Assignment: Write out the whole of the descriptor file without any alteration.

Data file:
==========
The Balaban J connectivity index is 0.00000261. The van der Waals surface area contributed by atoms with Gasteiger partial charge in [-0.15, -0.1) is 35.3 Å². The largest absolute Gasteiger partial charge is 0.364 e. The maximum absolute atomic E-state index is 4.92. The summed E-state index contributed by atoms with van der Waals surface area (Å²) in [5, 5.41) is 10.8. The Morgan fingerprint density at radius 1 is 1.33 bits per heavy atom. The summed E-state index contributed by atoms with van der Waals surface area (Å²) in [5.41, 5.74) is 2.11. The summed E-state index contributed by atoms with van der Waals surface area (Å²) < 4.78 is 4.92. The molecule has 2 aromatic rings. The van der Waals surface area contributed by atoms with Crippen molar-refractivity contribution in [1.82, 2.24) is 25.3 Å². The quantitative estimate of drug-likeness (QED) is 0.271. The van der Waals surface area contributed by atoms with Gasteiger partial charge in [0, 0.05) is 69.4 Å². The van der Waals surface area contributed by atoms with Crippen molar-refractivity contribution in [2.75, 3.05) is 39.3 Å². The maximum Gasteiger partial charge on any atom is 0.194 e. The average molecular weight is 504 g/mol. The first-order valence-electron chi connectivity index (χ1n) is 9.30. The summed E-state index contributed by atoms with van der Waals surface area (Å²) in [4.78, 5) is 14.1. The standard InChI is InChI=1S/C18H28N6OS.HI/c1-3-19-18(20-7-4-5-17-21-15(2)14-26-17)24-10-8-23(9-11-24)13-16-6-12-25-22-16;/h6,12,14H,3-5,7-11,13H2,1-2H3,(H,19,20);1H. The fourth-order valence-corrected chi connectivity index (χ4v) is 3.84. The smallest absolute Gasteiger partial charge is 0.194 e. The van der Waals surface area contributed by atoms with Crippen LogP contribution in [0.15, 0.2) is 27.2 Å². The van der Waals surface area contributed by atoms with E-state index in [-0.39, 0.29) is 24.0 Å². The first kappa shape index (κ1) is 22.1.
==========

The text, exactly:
The Balaban J connectivity index is 0.00000261. The van der Waals surface area contributed by atoms with Gasteiger partial charge in [-0.15, -0.1) is 35.3 Å². The largest absolute Gasteiger partial charge is 0.364 e. The maximum absolute atomic E-state index is 4.92. The summed E-state index contributed by atoms with van der Waals surface area (Å²) in [5, 5.41) is 10.8. The Morgan fingerprint density at radius 1 is 1.33 bits per heavy atom. The summed E-state index contributed by atoms with van der Waals surface area (Å²) in [5.41, 5.74) is 2.11. The summed E-state index contributed by atoms with van der Waals surface area (Å²) < 4.78 is 4.92. The molecule has 2 aromatic rings. The van der Waals surface area contributed by atoms with Crippen molar-refractivity contribution in [1.82, 2.24) is 25.3 Å². The quantitative estimate of drug-likeness (QED) is 0.271. The van der Waals surface area contributed by atoms with Gasteiger partial charge in [0, 0.05) is 69.4 Å². The van der Waals surface area contributed by atoms with Crippen molar-refractivity contribution in [2.75, 3.05) is 39.3 Å². The maximum Gasteiger partial charge on any atom is 0.194 e. The average molecular weight is 504 g/mol. The first-order valence-electron chi connectivity index (χ1n) is 9.30. The summed E-state index contributed by atoms with van der Waals surface area (Å²) in [4.78, 5) is 14.1. The standard InChI is InChI=1S/C18H28N6OS.HI/c1-3-19-18(20-7-4-5-17-21-15(2)14-26-17)24-10-8-23(9-11-24)13-16-6-12-25-22-16;/h6,12,14H,3-5,7-11,13H2,1-2H3,(H,19,20);1H. The fourth-order valence-corrected chi connectivity index (χ4v) is 3.84. The smallest absolute Gasteiger partial charge is 0.194 e. The van der Waals surface area contributed by atoms with Crippen LogP contribution in [0.15, 0.2) is 27.2 Å². The van der Waals surface area contributed by atoms with E-state index in [-0.39, 0.29) is 24.0 Å². The first kappa shape index (κ1) is 22.1.